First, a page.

Two new surveys dash any lingering hopes Britain’s business sector may have entertained about a swift post-war recovery.
The purchasing managers’ index from the Chartered Institute of Purchasing and Supply – a gauge of manufacturing activity – remained below the 50.0 border between growth and decline, dipping from 48.6 in April to 48.1 last month as both output and new orders fell. That said, it is still ahead of March’s wartime nadir of 46.3.
Meanwhile, a study of the service sector from the Confederation of British Industry and Grant Thornton warned of a “tortuous and protracted recovery, which will, at best, be showing some results in 2004.” Consumer services firms are struggling the most, last month reporting the biggest fall in business volumes for a year.
There may, however, be a glimmer of hope in the latest consumer sentiment report compiled by Martin Hamblin GfK for the European Commission. This found that Britons’ expectations for the future improved during May.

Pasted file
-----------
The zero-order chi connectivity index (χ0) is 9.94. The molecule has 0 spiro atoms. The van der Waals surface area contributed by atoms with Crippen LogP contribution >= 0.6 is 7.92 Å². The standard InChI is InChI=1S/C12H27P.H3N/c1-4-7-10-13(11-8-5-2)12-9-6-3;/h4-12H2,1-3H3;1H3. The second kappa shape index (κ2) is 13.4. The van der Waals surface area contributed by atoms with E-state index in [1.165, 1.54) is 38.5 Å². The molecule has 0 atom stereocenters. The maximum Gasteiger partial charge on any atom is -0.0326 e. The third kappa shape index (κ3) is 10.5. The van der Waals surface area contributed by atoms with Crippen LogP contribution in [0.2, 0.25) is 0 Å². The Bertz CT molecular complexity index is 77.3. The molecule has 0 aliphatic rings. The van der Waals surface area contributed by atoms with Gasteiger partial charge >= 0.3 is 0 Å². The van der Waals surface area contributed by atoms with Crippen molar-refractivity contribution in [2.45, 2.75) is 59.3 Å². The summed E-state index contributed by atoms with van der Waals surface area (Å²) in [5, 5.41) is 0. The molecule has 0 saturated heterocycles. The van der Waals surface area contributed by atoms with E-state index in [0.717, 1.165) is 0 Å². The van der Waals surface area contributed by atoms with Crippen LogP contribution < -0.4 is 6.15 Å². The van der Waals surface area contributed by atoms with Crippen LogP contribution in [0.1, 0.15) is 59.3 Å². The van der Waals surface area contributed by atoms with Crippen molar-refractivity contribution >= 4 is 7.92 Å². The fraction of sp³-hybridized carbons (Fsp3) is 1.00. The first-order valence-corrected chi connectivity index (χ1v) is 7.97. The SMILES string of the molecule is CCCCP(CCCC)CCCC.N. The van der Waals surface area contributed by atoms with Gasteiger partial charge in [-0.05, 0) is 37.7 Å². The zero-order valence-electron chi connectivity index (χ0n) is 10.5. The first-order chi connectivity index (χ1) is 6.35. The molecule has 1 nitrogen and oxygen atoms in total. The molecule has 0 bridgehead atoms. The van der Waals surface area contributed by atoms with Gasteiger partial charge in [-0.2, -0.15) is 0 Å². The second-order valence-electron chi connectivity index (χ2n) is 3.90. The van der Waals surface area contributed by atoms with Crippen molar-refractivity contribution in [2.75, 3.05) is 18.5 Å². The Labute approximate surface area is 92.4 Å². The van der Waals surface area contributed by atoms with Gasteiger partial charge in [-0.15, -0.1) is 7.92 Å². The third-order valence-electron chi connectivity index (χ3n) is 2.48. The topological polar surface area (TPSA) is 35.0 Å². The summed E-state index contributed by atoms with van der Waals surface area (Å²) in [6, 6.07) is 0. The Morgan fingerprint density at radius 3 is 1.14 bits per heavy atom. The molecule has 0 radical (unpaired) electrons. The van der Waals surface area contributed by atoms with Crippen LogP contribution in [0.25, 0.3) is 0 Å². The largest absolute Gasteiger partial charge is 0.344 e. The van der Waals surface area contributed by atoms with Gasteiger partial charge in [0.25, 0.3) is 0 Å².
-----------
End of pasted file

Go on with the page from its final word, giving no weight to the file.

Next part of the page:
Although the index gauging consumers’ assessment of the past twelve months tumbled seven points from April to -4 (its lowest since November 2000), the barometer of future expectations rose 2 points to +11. Moreover, the index measuring attitudes to making major purchases in the current economy surged from +12 to +17.
Data sourced from: multiple sources; additional content by WARC staff